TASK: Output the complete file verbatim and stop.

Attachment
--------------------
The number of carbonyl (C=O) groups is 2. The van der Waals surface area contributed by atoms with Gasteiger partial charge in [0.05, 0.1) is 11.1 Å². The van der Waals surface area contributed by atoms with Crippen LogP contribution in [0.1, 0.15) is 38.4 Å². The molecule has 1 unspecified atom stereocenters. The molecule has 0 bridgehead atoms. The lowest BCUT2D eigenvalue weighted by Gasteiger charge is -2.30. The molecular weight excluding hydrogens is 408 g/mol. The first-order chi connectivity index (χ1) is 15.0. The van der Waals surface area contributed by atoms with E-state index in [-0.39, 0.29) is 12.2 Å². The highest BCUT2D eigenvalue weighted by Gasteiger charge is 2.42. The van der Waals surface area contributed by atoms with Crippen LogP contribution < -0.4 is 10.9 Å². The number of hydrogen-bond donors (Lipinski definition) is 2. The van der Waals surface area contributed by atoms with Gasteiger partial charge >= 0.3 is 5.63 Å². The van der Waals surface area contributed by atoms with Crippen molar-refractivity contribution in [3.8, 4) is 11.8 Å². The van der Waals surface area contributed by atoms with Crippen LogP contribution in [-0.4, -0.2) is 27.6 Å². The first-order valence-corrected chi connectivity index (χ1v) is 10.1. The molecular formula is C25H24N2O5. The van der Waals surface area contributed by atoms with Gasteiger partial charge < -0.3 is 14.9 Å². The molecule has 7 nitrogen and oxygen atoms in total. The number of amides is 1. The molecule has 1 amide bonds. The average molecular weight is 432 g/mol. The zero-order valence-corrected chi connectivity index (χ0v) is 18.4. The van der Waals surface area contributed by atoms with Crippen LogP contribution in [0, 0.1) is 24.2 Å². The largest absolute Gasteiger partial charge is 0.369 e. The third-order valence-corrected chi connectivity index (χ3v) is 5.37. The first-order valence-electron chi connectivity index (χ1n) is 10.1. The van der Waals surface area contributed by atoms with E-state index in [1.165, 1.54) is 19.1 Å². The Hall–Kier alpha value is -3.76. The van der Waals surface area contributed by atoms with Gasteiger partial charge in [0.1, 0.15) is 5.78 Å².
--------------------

The number of carbonyl (C=O) groups is 2. The van der Waals surface area contributed by atoms with Gasteiger partial charge in [0.05, 0.1) is 11.1 Å². The van der Waals surface area contributed by atoms with Crippen LogP contribution in [0.1, 0.15) is 38.4 Å². The molecule has 1 unspecified atom stereocenters. The molecule has 0 bridgehead atoms. The lowest BCUT2D eigenvalue weighted by Gasteiger charge is -2.30. The molecular weight excluding hydrogens is 408 g/mol. The first-order chi connectivity index (χ1) is 15.0. The van der Waals surface area contributed by atoms with E-state index in [-0.39, 0.29) is 12.2 Å². The highest BCUT2D eigenvalue weighted by Gasteiger charge is 2.42. The van der Waals surface area contributed by atoms with Crippen LogP contribution < -0.4 is 10.9 Å². The number of hydrogen-bond donors (Lipinski definition) is 2. The van der Waals surface area contributed by atoms with Gasteiger partial charge >= 0.3 is 5.63 Å². The van der Waals surface area contributed by atoms with Crippen molar-refractivity contribution in [3.8, 4) is 11.8 Å². The van der Waals surface area contributed by atoms with Crippen LogP contribution in [-0.4, -0.2) is 27.6 Å². The first-order valence-corrected chi connectivity index (χ1v) is 10.1. The molecular formula is C25H24N2O5. The van der Waals surface area contributed by atoms with Gasteiger partial charge < -0.3 is 14.9 Å². The molecule has 7 nitrogen and oxygen atoms in total. The number of amides is 1. The molecule has 1 amide bonds. The average molecular weight is 432 g/mol. The zero-order valence-corrected chi connectivity index (χ0v) is 18.4. The van der Waals surface area contributed by atoms with Crippen LogP contribution in [0, 0.1) is 24.2 Å². The largest absolute Gasteiger partial charge is 0.369 e. The third-order valence-corrected chi connectivity index (χ3v) is 5.37. The first-order valence-electron chi connectivity index (χ1n) is 10.1. The van der Waals surface area contributed by atoms with E-state index in [1.165, 1.54) is 19.1 Å². The Hall–Kier alpha value is -3.76. The van der Waals surface area contributed by atoms with Gasteiger partial charge in [0.1, 0.15) is 5.78 Å².